McMaster’s unique-in-Canada Radiation Sciences Grad program has much to offer future students

February 28, 2017

McMaster’s unique-in-Canada Radiation Sciences Grad program has much to offer future students

Working with NASA to build a satellite that studies radiation in space. Developing medical devices to help surgeons tell the difference between normal and cancerous tissue. Studying the effects of low and high doses of radiation on human health and ecosystems.

This is just some of the innovative research currently being undertaken by students and supervisors in McMaster’s recently re-launched Interdisciplinary Radiation Sciences Graduate (Rad Grad) Program.

“If it involves radiation, we research it here at McMaster,” says Fiona McNeill, Director of the Rad Grad program. “We offer some of the best education in the world is this area and provide students with a range of opportunities to be involved in cutting-edge, interdisciplinary research both with our world-class researchers here at McMaster and with industry.”

Rad Grad offers three steams of programming including; Radiation Biology, which focuses on the effects of radiation on people and animals; Medical Physics, offering preparation for careers related to health care such as medical imaging or radiation therapy; and Health Physics, which provides radiation protection education and prepares students to work in the nuclear industry.

Fiona McNeill works with Eric Johnson on an x-ray focussing device designed to analyze elements in the paint used in Van Gogh’s 'Ginger Jar with Onions.’ This technique revealed a painting under the visible painting.

The Rad Grad program is now accepting applications for next year. McNeill sat down recently with the Daily News to expand on what McMaster’s Rad Grad program has to offer future students:

Why is McMaster’s Rad Grad program different from programs related to radiation science offered elsewhere?Fiona McNeill works with Eric Johnson on an x-ray focussing device designed to analyze elements in the paint used in Van Gogh’s 'Ginger Jar with Onions.’ This technique revealed a painting under the visible painting.

There are a number of medical physics programs across Canada, but they are very much aimed at an end point in health care. With our program, there are number of streams – students can do health-related medical physics, but they can also do health physics and radiation biology. That mix of disciplines is very unique.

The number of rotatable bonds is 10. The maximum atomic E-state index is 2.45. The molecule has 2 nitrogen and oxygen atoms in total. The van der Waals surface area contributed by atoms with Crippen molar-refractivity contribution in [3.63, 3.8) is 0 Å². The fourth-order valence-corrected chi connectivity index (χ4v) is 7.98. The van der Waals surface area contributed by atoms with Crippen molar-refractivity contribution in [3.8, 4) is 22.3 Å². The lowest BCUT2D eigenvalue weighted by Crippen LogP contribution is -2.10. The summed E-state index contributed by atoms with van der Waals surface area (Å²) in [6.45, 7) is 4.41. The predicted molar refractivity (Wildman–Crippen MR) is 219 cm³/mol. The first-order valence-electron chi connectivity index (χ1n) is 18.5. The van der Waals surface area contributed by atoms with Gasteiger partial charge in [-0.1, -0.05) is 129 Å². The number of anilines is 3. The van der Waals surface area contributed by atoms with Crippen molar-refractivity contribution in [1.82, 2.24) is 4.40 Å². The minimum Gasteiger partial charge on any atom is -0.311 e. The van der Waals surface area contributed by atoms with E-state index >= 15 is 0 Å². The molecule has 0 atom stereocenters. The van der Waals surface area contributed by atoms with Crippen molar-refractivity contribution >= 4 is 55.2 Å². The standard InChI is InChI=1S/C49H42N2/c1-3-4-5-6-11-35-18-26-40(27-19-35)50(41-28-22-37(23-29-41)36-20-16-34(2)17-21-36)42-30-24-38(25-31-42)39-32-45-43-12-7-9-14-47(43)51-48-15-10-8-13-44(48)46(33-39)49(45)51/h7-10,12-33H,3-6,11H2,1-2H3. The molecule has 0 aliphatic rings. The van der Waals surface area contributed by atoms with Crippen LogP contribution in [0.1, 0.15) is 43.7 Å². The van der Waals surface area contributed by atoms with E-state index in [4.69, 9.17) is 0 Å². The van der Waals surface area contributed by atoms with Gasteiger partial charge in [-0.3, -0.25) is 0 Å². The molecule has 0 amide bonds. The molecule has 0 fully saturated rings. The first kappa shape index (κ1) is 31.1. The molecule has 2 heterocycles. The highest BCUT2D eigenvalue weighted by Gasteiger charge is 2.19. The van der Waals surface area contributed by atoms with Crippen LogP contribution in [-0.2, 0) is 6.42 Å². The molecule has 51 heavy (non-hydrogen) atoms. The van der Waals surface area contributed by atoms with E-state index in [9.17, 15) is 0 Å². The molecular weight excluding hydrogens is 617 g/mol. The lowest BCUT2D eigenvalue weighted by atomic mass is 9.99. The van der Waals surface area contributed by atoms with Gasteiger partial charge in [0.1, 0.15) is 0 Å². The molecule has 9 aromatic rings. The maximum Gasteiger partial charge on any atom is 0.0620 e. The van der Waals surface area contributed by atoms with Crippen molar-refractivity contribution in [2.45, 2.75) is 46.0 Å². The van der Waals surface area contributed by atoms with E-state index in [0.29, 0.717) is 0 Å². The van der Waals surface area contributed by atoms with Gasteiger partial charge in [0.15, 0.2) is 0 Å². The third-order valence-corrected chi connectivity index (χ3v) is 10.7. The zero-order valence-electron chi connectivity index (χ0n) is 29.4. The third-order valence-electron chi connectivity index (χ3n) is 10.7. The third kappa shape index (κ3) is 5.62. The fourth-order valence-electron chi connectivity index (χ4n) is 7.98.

What’s unique about McMaster as a place to study radiation sciences?

Really what has pulled this all together and made this possible is the infrastructure. We are Canada’s nuclear university. We have a fantastic array of equipment. We have a reactor; we have three linear accelerators; we have a cyclotron, and many different labs.

This infrastructure has attracted a lot of people here to do different kinds of radiation work. This has helped to create a truly interdisciplinary environment, which provides great opportunities for research and for learning. There’s no other graduate program where if you’re teaching a class you can say, ‘Well let’s go look at that in the reactor!’ It’s a really fabulous thing to have access to that kind of hands-on research and education.

You say the Rad Grad program is highly interdisciplinary, what difference does that make for students?

We have supervisors from many disciplines who are all looking at different aspects of radiation science. We collaborate with engineers, physicists, biologists, physicians – we’re interested in collaborating with people in other disciplines as well.

There are some questions that can only be answered by this kind of cross-disciplinary work. Faculty members in the program really love working in an interdisciplinary environment and they’re doing research that no one else in the world is doing – this kind of interdisciplinary collaboration opens up many more avenues of research for students.

What kinds of research opportunities are there for grad students?

Because we have a broad range of supervisors from many different backgrounds, we have a huge range of programs that students could work on.

For example, Ontario is going through this massive refurbishment of nuclear power stations. Stations will be cut apart and equipment will be replaced so it’s an unusual situation where there is potential to have radiation around. Ontario Power Generation (OPG) and Bruce Power have asked one of our researchers, Soo Hyun Byun to design new types of radiation detectors to monitor those radiation fields. His students that will be able to do some really interesting things like help design these detectors and test them at Darlington, Pickering and Bruce Nuclear Power Stations.

What kinds of opportunities are there for Rad Grad students to work with industry?

We have a number of supervisors and students working with Ontario Power Generation, Bruce Power, the Juravinski Cancer Centre and many others – in fact, those relationships that have been so successful for us that we’d like to create more of them and are always looking for opportunities to work with new industry partners.

Students learn a range of skills they don’t get in the university environment alone. They get to work in real-life situations with industry researchers. They start to network and create relationships with people that can mentor them and advise them. It helps them to become highly employable and to move more smoothly into employment.

Anything to add?

We’re very proud of this program. Students have access to some truly unique facilities and the opportunity to work with some of the top researchers in their fields, as well as experts from industry, plus, they’ll be highly employable when they graduate.

Watch videos highlighting the radiation-related research currently underway by students and supervisors in the Program: